Lets face it, at 40+ years of age (closer to 50 than to 30) my hardcore extreme action sport days are far behind me. That doesn’t mean I am an old stick in the mud, I still like to get out be active and I have even been known try new things. But now my adventure come in the form of travel, going to new and familiar places and experiencing what those places have to offer. I have always documented my trips with pictures but pictures just don’t tell the whole story so I was looking for a versatile small video camera to do so. The IronX DXG 5G9V HD camcorder by DXG may fit my needs.
There are other, better known camcorders of this type on the market today, and the DXG IronX DXG 5G9V HD camcorder (hence forth known as the IronX) is a relative newcomer to the “action camcorder market. If you are not familiar with this type of camera, they have become very big with the action sports crowd – everything from skydiving to snorkeling, zip lines to skateboard, and all manners of sports in between. What makes these cameras so appealing is the size and the accessories available. In order to get a more comprehensive feel for the IronX, I will be doing this review in three parts. This first part will deal with the basics of the camera and some videos and pictures. The other two will have longer edited videos shot on some adventures I have planned.
The IronX comes with the following:
- Li-ion battery
- User manual
- MicroUSB cable
- HDMI cable
- AC adapter
- Waterproof case
- Vented housing backdoor
- Waterproof housing backdoor
- T Tip adapter
- Flat adhesive socket
- Curved adhesive socket
- Lens cap
- Secure tether
- Velcro strap
- Swivel T Tip
- RF wrist strap remote control
- Anti-fog inserts
The camera itself has the following features:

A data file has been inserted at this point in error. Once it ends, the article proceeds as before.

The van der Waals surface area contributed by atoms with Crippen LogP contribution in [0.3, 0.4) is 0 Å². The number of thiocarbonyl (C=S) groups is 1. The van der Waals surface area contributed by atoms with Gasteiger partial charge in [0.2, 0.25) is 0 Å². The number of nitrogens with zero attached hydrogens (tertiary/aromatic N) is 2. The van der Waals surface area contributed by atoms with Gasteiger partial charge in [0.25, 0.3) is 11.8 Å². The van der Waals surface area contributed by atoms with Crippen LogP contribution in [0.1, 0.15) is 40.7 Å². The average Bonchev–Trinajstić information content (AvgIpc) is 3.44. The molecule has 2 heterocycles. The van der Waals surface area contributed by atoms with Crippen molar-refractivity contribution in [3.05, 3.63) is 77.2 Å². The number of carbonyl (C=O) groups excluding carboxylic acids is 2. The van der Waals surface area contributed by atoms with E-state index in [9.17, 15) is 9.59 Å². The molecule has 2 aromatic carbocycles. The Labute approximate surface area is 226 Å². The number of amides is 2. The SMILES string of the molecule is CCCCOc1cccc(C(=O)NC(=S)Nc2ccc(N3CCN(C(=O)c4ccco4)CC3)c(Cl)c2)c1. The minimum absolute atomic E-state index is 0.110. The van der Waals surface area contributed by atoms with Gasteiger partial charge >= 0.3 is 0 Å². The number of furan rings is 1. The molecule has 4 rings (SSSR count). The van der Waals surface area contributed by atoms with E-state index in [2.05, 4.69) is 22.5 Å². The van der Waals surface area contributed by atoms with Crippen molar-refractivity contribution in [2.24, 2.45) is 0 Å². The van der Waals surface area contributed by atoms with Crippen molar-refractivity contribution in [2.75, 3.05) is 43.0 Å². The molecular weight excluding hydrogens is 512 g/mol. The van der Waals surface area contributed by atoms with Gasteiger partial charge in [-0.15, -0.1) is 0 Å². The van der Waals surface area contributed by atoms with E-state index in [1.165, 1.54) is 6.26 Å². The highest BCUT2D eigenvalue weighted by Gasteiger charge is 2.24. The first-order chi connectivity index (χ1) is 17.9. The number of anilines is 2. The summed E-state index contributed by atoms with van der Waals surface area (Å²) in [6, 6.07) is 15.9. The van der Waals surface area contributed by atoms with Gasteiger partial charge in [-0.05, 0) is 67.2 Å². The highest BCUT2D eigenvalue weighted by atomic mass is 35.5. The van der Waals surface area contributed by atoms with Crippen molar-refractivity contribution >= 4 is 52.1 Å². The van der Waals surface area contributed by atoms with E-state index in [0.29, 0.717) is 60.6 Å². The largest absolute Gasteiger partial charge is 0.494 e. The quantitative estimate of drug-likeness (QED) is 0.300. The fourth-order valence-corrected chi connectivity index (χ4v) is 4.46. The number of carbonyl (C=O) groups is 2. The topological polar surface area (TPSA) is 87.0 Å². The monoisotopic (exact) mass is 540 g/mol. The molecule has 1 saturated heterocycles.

- Action sports camcorder
- Full HD 1080p30fps, 720p60fps, H.264 video clip
- 170 deg wide angle lens
- Time lapse, burst, self timer
- MicroSD card, SDHC Class 6-compatible
- 5MP photos
- Lithium-ion rechargeable battery, USB charging
- WLAN 802.11 b/g/n
- HDMI interface
- External microphone in
- 2.4G RF remote control wrist strap
- IRONX app ,supported on both iPhone (iOS) & Android smart phones
- Supported by waterproof case IPX8, 60meter
I also received the following additional items to use with the IronX:
- Diving case
- Chest mount
- Ball head T Tip with suction cup
- Swivel camera tip with suction cup
- Vented head mount
You will notice that the one thing that is not included with the IronX is a microSD card, (I received a 4GB one, but it is not included with the basic package), so you will need to have one before you will be able to shoot any video or pictures.
My first order of business after unpacking and putting in the battery was to charge the IronX up. A nice thing about the packaging is that it includes an AC adapter to allow you to charge your camera with a USB port or via wall outlet.
After charging up the IronX, I powered it on and went through a basic set up, time, date, etc. The screen is a blue OLED screen and is fairly easy to read. The quick start guide included with the IronX is easy to understand and use, so it made basic set up easy. Setting up to use the smartphone app and the wrist strap remote was a little more involved, and I will get to that later. Besides the OLED screen, there is also a shutter button, a power/mode button, and a power status LED on the top of the IronX. The shutter button and the power/mode button are used for changing the settings on the IronX.
The front of the IronX has the lens, speaker, and a power/status/battery LED. The LED will be solid or blinking red or green depending on what is happening with the IronX at the time.
The bottom of the IronX has a microphone and a power/status LED.
The right side of the IronX has a microUSB-in charging port and a microphone-in jack.
The left side of the IronX has a slot for a microSD card and a HDMI-out port.